|April 5. 2002||
Press Contact: Julia Morse|
New dance conference brings together dancers, critics, academics to talk about evidence for the performing artsNot many academic conferences begin with an hour and a half of stretching, bending, spinning, turning, rolling, and pulsing. But the organizers of Ephemeral Evidence: A Conversation on Dance, Documentation, and Research hope to break down the barriers between performance and critique. It will gently disturb our roles and bring us new insights, said conference co-organizer Terri Francis, a Ph.D. candidate in English at the University of Chicago.
Ephemeral Evidence will be held on Saturday, April 13 from 10 a.m. to 5 p.m. at the Franke Institute for the Humanities, 1100 E. 57th Street (inside the Joseph Regenstein Library). The conference is free and open to the public.
Ephemeral Evidence will begin with a dance workshop led by Molly Shanahan, founder and artistic director of the Mad Shak Dance Company. The workshop is intended not only to bring together practitioners and theorists of dance, but to help theorists keep practice in mind. Im interested in scholarship that pays close attention to actual movement, said Francis. One of the problems of performance studies is that it ends up relying on peoples words more than the object of study.
After the dance workshop, John Mueller, director of the Dance Films Archive at Ohio State University, will present a program of dance films made before 1940. In one case, the footage was captured by breaking house rules, said Francis, by sneaking a camera into the theaterand that documentation process will be a subject of discussion as much as the films and the dances.
In the afternoon, Susan Manning, Professor of English and Theater at Northwestern University, will give a talk on the evidence for historical performancephotographs, film, drawings, reviews, and other sourcesas well as vocabulary that can be used to describe performance. The conference will conclude with a roundtable discussion led by Thomas Gunning, Professor in Art History, Cinema and Media Studies, and the College.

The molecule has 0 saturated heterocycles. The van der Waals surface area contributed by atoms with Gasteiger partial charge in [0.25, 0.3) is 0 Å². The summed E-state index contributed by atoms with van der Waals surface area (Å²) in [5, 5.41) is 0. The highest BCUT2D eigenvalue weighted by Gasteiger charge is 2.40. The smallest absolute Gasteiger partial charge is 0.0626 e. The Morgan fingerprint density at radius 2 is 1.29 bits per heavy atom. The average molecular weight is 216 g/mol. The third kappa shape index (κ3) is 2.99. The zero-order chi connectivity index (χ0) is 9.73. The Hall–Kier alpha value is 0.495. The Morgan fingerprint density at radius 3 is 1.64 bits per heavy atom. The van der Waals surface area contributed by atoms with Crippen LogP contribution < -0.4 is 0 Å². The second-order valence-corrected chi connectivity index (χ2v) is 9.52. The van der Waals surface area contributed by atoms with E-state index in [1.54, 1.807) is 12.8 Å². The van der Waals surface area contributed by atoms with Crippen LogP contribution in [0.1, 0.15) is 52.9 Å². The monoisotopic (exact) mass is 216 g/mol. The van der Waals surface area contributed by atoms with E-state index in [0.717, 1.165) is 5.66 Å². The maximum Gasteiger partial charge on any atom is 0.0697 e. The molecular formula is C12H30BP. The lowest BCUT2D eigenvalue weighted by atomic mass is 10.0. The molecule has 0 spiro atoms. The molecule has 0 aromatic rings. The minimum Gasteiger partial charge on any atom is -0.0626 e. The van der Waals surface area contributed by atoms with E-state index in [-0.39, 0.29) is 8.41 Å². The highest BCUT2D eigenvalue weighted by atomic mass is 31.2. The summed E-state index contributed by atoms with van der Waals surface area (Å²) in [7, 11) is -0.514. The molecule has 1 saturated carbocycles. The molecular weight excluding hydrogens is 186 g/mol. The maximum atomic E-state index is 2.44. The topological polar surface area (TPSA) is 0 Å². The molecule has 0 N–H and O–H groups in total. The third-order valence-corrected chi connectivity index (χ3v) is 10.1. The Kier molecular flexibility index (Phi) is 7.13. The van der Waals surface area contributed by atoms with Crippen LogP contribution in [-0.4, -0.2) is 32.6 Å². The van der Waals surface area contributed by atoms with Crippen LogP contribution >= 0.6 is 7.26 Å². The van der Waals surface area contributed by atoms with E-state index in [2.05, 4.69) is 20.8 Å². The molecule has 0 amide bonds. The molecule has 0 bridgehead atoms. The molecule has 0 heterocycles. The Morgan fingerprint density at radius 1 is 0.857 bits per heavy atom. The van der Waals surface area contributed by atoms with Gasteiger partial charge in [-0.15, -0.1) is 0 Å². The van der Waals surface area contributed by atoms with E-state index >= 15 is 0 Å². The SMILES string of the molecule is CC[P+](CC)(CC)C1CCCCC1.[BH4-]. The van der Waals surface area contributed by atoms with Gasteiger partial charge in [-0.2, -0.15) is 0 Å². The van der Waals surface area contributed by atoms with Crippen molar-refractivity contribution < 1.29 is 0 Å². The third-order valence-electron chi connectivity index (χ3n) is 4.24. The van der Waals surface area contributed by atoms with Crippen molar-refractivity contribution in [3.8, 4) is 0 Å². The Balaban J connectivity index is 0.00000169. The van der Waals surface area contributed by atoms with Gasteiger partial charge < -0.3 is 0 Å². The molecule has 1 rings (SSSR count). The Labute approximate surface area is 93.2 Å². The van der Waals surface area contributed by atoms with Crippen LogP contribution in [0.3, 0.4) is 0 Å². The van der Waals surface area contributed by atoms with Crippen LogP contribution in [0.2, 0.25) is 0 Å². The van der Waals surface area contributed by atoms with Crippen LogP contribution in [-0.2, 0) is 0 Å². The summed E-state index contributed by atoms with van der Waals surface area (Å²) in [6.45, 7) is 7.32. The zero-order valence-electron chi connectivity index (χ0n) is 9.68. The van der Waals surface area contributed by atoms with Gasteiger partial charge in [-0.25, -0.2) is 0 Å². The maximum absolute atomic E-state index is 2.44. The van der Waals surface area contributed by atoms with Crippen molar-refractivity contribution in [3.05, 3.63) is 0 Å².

Ephemeral Evidence grew out of Francis frustrations while researching her thesis on African-American performer Josephine Baker and the Harlem Renaissance. Films of early dance, while one of the most important sources of information, are mysterious, Francis said. The credits may be missing or incomplete; different versions may exist in different archives. And while dancelike most art formshas both primary and secondary research sources, dance films complicate this model: Dance films are both primary and secondary because the filmmakers perspective intervenes, she said.
Francis first began formulating the idea for the conference with Nell Andrews, an Art History graduate student who had also run into problems in her research on dance: as well as a lack of evidence, they found a lack of terminology and respect. Dance theory had this weird vocabulary that we didnt feel was illuminating enough, Francis said. And dance has been thought of as decoration for intellectual movements, whereas we see dancers as aligned with intellectual movements.
When Andrews left for Paris to use the dance archives there, Francis asked Esther Palmer (A.B.01), program administrator for the Committee on Cinema and Media Studies, to step in. As an undergraduate, Palmer studied dance, film, and photography; in her free time, she performed with the student group UC Dancers. I always wanted to look at dance more formally, she said. Im interested in the way that film and dance are almost the same art form, just in different physical mediums. The central issues of time, space, and movement in dimensions interest me specifically about both mediums.
Francis and Palmer hope that the conference will help launch an ongoing monthly series, the Chicago Forum on Performance (CFP), modeled on the Chicago Film Seminar. Like the Ephemeral Evidence conference, CFP is intended to bring together dancers, critics, and academics. Wed like to put dance on the front page of academic discussions, and create a methodology for the study of dance in general, said Palmer. Im hoping this will grow citywide. I think the Chicago dance community could really benefit from a citywide scholarly conversation.
Last modified at 01:55 PM CST on Friday, September 12, 2003.
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